Fall is an ideal time for planting cool-weather vegetables such as leafy greens, root veggies, cabbages and broccoli in hardiness zones eight and above gardens. By protecting against freezing temperatures while enjoying shorter days and cooler temperatures during autumn planting season, harvesting will continue right through winter without freezing temperatures threatening their harvesting potential. Furthermore, cooler temperatures help delay vegetable maturity so less is exposed to mold damage or insect attacks during harvesting time.
Some vegetables can also be planted early spring, but others thrive more in cooler conditions. To know when and how to plant a fall garden of veggies, it’s important to calculate how long it will take your crops to mature based on your average first frost date – this can be accomplished using seed packet information or an online Garden Planner which allows you to draw out planting beds with specific rows for specific veggies with adequate spacing between seeds.
Leafy greens are essential to our diets and thrive quickly in cool autumn temperatures. Plant lettuce greens in late summer or early fall or sow kale or collards (they actually taste better after being exposed to light frost!). Both seed varieties thrive in cool, moist soil of cool-season veggie patches!
Peas are another fast-growing choice for your cool season garden, making for an impressive harvest in just months. Sow sweet and delicious “Sugar Snap” or “Austrian Winter” varieties in late summer to early fall for maximum yield and flavor!
Kohlrabi is an autumn and winter vegetable that thrives in most climates, flourishing through autumn to winter in most environments. Cool temperatures help their tight-closed heads stay tender and juicy for harvesting in early autumn – make these varieties part of your autumn/winter garden staple! Sow the China Rose or Long Black Spanish varieties now!
Alliums such as garlic and onions are staples in any vegetable garden, and fall is the ideal time to plant them. Start them indoors in late summer before transplanting them, or sow directly into the ground in autumn – being sure to protect them at night with either cloches or row covers depending on your climate conditions.
As temperatures cool off in late summer, it may be tempting to call time on gardening until spring – but with proper planning you could extend harvests well into 2019.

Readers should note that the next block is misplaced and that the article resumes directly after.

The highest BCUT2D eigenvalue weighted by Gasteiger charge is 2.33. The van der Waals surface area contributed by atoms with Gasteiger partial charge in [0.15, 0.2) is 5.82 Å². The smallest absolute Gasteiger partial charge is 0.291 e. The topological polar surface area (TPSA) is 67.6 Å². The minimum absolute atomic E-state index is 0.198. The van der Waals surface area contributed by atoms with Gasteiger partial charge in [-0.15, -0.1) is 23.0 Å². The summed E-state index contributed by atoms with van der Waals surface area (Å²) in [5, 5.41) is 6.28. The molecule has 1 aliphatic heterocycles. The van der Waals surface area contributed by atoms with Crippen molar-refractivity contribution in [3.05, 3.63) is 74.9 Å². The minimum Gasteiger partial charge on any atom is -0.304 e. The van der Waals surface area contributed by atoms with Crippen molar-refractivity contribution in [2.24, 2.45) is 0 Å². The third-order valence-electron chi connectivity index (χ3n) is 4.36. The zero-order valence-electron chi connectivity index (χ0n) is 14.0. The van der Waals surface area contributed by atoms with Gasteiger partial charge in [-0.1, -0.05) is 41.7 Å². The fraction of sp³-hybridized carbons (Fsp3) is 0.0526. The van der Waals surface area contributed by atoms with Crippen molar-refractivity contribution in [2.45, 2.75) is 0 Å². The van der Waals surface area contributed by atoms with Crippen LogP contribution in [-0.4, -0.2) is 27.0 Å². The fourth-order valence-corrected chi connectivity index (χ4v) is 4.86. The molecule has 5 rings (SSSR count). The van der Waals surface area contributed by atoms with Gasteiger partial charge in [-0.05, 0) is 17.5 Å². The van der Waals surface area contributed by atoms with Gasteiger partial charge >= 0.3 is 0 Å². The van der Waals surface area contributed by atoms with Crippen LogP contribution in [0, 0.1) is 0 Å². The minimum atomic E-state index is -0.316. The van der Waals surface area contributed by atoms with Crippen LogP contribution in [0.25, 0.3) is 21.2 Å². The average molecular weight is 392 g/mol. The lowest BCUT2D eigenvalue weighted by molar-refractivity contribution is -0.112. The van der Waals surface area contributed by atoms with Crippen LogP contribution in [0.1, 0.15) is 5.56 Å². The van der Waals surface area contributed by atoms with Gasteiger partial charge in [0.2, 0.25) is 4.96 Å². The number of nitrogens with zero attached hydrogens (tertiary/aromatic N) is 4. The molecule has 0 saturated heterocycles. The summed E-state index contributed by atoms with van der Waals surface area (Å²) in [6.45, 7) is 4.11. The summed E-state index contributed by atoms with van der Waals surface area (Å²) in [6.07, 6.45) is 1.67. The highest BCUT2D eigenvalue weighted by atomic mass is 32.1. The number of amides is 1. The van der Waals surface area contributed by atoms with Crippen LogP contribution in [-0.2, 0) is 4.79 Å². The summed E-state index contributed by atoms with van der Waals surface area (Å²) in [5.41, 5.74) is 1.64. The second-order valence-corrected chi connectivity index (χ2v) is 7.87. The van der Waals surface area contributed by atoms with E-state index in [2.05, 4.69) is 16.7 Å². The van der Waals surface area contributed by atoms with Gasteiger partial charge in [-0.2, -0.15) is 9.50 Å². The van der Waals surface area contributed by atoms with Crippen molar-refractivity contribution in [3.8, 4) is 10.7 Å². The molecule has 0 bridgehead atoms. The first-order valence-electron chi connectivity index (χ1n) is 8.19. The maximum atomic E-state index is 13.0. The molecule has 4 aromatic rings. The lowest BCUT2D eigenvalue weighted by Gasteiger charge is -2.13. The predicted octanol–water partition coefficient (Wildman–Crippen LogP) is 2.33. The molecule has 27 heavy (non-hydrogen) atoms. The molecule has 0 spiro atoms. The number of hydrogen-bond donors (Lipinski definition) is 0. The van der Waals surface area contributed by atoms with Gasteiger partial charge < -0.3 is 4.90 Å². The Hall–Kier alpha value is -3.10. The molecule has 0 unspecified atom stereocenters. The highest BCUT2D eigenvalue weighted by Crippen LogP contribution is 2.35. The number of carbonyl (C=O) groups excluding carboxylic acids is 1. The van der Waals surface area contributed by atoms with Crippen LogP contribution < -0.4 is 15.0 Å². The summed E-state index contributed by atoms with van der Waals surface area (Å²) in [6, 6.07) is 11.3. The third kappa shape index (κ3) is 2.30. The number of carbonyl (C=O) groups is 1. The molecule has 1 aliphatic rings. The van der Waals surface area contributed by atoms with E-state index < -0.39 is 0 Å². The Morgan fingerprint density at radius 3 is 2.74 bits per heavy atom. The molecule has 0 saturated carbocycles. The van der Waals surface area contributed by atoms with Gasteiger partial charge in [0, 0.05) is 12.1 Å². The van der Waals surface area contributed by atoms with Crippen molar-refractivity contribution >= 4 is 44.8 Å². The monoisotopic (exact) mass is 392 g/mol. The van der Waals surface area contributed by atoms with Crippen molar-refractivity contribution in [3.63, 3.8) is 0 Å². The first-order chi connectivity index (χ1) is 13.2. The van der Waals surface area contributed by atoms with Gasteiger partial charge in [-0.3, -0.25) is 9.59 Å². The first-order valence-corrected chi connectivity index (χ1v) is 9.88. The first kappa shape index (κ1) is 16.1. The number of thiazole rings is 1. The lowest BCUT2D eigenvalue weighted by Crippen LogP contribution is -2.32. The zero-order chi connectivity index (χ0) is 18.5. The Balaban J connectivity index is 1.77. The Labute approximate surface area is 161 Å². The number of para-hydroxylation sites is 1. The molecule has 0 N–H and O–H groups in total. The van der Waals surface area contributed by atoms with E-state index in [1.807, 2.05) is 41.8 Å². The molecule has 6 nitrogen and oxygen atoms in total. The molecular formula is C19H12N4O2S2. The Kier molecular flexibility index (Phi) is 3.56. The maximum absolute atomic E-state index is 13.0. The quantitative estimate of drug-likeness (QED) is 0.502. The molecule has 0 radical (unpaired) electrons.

The key is selecting cold-season crops that thrive in winter’s cool temperatures, such as leafy greens such as kale, Swiss chard, arugula and spinach; carrots, turnips and some brassicas (such as Brussels sprouts and cabbage). All these veggies tolerate light frost without decelerating growth – and many even taste better once frost has set in!
To determine when it’s best to plant vegetables in your area, consult a planting timing chart which shows when to sow seeds and transplants for different crops in your region. These charts can usually be found either online or at garden centers.
As a general guideline, it is wise to sow warm-season crops like beans, squash and tomatoes well in advance of their expected first frost date in fall; and sow cool-season varieties in early to mid fall. To give seeds the best start possible, they should be planted into soil that has been amended with plenty of compost or organic matter for maximum success.
When selecting the ideal spot for a winter garden, make sure that it is both sunny and protected from wind. A south-facing bed will allow sunlight to heat the ground during the day and radiate it back into your garden at night. Whenever possible, situate beds near structures which offer shelter from wind such as fences or walls.
Water your vegetables well when sowing and planting them, but then sparingly until they have become established and growing strongly. Water individual plants rather than watering the entire bed to reduce weed seedlings getting an early start. Once established, only additional watering should be required during extremely dry periods or leafy green harvest. Be careful not to overwater, however; that can cause them to rot! You might want to consider covering your bed with a row cover to provide added protection from rain or snowfall as well as pests like snails!